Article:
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Moore: 2018 could end up being best Mariners’ season yet

The Mariners are off to one of the best starts in franchise history. (AP)

A lot of people wondered how the Mariners would do against tougher competition, and we found out last week when they swept the Angels and split with the Red Sox. Going 3-0 against a division rival and 2-2 against one of the best teams in baseball, Scott Servais’ team showed that it certainly measured up.

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And it was nice to see them win with so many fans at Safeco Field. Nearly 160,000 showed up for the four-game series against the Red Sox, and typically when this has happened in the past, the Mariners play some of their worst baseball and disappoint fans who were just trying to get on board. This time they came through in the strangest ways, rallying from a 6-3 deficit while overcoming their worst inning of the year on Friday and riding a shutout performance from journeyman soft-tosser Wade LeBlanc on Saturday.

In my book, that more than offset a 2-1 loss on Thursday and a 9-3 defeat on Sunday that was surprising only because the Mariners have seemingly been in every game they’ve played this season.

Now we’ll see if they can do it on the road, starting Tuesday with three games against the Yankees followed by another three in Boston. If they go 2-4, I wouldn’t be all that concerned. The Yankees and Red Sox have the two best MLB records at home. If they go 3-3, terrific; 4-2, 5-1 or 6-0 and I’ll start to think they could win the AL West and the World Series too.

Think about this: after those two series, the Mariners play three in Baltimore, and the Orioles have the worst MLB record at 20-50. Chances are good that you’ll sweep the O’s or at least go 2-1. So let’s say you win one in New York, one in Boston and two in Baltimore. The Mariners would come home at the halfway point of the season at 50-31, which would put them on a pace for 100 wins.

To be honest, I’m still having a hard time making sense of what’s happening with the Mariners. This is crazy, to think they could go 4-5 in their next nine games and be on a pace to go 100-62. I thought they’d go 81-81. Nothing stops them. Maybe I’ve written that or said that before. But you’ve seen it, do you have any plausible explanations?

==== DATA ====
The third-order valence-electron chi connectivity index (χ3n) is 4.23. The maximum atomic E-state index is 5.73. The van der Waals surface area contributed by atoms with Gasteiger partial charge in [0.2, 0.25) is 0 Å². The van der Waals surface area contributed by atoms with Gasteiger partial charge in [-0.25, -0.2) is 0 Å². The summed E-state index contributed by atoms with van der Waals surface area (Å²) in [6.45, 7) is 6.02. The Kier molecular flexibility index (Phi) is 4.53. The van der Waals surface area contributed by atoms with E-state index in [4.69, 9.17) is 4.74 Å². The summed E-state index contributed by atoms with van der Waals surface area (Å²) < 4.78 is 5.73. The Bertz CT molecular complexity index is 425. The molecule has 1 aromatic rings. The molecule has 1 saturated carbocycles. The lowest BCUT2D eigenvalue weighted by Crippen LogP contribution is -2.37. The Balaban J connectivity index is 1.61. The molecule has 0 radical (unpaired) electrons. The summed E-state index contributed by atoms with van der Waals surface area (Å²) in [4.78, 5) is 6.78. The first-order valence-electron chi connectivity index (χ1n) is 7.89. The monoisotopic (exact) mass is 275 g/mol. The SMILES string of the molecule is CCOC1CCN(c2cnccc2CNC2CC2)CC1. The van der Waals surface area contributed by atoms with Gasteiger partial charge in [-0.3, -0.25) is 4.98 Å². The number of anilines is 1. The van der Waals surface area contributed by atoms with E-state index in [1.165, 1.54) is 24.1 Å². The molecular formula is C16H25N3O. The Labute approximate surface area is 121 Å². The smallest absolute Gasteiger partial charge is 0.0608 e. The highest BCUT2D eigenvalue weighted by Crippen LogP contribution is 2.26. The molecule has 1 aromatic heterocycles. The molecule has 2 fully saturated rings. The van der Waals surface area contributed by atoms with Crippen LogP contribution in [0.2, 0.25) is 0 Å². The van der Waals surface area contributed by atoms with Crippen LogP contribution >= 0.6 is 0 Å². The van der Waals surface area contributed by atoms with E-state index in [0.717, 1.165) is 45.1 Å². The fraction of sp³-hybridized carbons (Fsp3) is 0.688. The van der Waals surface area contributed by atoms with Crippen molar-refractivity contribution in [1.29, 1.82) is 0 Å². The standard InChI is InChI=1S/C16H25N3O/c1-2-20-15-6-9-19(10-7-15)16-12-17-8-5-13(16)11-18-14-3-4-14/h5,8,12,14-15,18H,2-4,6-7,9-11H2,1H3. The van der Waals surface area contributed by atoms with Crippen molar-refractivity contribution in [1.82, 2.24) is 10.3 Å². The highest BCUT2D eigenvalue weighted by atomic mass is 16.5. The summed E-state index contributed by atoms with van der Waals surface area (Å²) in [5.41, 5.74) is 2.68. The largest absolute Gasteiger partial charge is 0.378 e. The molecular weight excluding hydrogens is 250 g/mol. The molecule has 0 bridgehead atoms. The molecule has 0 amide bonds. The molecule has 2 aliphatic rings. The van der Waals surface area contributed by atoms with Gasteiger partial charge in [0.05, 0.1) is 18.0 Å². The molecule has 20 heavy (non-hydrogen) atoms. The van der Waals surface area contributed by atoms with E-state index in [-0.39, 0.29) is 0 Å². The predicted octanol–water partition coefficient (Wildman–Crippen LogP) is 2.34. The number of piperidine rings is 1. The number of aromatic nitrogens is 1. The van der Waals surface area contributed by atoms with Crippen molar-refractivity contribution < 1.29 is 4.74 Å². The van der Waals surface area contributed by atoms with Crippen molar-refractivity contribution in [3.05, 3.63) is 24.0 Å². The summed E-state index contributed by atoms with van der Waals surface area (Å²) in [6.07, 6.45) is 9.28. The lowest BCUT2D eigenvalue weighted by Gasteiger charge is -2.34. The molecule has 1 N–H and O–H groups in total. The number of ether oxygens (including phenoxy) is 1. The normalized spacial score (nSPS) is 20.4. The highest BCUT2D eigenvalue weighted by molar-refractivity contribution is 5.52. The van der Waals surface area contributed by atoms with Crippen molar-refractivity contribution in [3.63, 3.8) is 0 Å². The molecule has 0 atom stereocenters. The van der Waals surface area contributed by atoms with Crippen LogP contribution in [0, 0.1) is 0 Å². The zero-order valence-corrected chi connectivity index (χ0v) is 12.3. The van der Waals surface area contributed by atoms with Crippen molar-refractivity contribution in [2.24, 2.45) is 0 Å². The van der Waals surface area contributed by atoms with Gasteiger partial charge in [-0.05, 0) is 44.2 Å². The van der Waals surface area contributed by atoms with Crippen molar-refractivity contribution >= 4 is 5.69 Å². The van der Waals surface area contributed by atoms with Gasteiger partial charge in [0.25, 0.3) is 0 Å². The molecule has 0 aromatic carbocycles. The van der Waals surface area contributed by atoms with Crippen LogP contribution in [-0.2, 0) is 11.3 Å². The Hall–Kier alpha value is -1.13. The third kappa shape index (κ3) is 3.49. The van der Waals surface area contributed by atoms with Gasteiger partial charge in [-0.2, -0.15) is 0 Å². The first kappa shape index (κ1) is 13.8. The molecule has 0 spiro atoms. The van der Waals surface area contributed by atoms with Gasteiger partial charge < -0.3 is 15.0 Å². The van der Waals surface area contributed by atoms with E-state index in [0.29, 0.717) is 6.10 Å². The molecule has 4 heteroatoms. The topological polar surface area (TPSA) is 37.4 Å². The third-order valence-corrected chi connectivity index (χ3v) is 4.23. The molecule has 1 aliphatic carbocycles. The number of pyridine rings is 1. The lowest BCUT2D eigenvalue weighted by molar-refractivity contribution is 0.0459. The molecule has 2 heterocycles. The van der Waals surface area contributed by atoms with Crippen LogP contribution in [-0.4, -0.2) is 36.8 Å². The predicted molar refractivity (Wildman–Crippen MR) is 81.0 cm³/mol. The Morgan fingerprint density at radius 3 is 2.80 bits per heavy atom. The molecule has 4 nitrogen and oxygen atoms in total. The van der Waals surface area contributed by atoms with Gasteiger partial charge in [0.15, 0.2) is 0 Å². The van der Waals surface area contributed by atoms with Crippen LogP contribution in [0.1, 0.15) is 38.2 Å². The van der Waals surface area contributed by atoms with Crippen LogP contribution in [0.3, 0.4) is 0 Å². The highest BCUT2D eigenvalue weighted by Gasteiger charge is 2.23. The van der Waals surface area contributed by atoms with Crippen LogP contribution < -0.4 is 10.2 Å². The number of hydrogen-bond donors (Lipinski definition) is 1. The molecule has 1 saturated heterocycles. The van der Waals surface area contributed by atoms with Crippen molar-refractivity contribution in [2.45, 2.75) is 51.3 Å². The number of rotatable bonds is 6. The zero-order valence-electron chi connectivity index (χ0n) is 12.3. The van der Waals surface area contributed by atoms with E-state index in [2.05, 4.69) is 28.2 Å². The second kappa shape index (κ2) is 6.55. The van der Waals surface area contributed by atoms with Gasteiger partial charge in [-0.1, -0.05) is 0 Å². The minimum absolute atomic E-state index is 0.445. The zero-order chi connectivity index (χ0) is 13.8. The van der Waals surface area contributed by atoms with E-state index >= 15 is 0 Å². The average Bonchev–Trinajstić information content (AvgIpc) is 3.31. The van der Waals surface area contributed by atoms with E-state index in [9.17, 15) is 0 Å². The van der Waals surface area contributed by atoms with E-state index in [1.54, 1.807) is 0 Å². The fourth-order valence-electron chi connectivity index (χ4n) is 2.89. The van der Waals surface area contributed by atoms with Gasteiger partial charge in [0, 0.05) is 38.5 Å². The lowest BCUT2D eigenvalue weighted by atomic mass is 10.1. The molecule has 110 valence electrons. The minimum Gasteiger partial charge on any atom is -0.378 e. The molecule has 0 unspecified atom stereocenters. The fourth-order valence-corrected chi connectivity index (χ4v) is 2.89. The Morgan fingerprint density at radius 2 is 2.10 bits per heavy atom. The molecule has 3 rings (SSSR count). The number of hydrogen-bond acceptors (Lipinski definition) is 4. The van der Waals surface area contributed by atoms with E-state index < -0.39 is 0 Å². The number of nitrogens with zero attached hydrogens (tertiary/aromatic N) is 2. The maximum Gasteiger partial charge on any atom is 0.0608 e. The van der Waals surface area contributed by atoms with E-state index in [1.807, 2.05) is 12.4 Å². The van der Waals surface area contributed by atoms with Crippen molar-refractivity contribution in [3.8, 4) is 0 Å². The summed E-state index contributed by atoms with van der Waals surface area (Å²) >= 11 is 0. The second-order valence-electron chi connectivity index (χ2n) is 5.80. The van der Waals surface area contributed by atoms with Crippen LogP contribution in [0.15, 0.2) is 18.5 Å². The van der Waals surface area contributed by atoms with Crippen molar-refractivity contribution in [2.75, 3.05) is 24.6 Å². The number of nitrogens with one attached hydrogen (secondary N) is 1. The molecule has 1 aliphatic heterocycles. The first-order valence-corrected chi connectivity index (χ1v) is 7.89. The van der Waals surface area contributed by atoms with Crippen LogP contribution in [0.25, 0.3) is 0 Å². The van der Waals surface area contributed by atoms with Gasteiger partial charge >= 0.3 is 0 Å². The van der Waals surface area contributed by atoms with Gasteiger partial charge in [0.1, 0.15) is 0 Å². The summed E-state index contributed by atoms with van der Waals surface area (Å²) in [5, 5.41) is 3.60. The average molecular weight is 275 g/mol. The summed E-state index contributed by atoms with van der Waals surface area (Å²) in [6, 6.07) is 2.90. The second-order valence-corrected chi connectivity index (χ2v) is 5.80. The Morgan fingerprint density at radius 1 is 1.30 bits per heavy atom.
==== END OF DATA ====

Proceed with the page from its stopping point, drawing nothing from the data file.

I truly feel there are intangible things in play here, things like mojo and magic, as if the baseball gods are finally shining on the Mariners after throwing them shade for so many years. By the way, I’ve never thrown shade before, and I don’t even know if I used it in the right context, and besides that, it’s questionable if baseball gods even exist.

Whatever, at this point it would be more foolish to think this standard of play will suddenly stop than to think it will continue. We’ve gone through almost half a season of the Mariners defying experts and dunces, long enough to look at it as a trend that will take them to the playoffs for the first time in 17 years.

And as the season plays out, it’s going to be one of the weirdest three-plus months if my projections are accurate. I’m guessing the Astros are going to win the AL West with a record of 105-57. And now I’m thinking the Mariners will finish 95-67. One more prediction: the Angels will finish 85-77.

That’s why I said it could be weird. At some point in September, maybe even August, we’re going to look at the standings and see that the Astros are uncatchable. We’re also going to notice that the Angels aren’t going to catch the Mariners either. The Angels are already eight games behind the Mariners in the “race” for the second wild card spot. And Mike Scioscia’s team has Shohei Ohtani and Garrett Richards among others on the disabled list.

Equally good news, there aren’t any other AL teams poised to make a run at the Mariners if the Angels fade. There’s not another team in the wild card chase that has a winning record; Oakland’s currently the best at 36-36.

So I’m guesstimating the Mariners might be playing the last month of the season to try and secure home field for the wild card game against the Yankees or Red Sox. At the very worst, even if the second-place team in the AL East finishes with a better record than the Mariners and earns the home-field advantage, Servais can set it up so that James Paxton is the starter in that game. And maybe it would help, too, if the Yankees and Red Sox fight it out to the finish for the AL East title and somehow the loser will be burned out and fatigued or in some sort of a letdown spot when they face the Mariners.

Apparently I have a lot of time on my hands to be thinking about this kind of stuff already, but what the heck, for me it’s more fun to speculate about the Mariners’ chances than the Seahawks’ in the summertime. With that in mind, allow me to take you one step farther. This will require a bit more from your imagination. At last check of the odds from Las Vegas, the Mariners were 13-1 to win the World Series. Only five teams had better odds: in order, the Yankees, Astros, Red Sox, Nationals and Cubs.

Listen, people who go to the track will tell you that a horse with 13-1 odds occasionally wins the race. It’s not entirely out of the question. All I’m saying is this: 2018 could end up being better than 2001 and 1995 combined.

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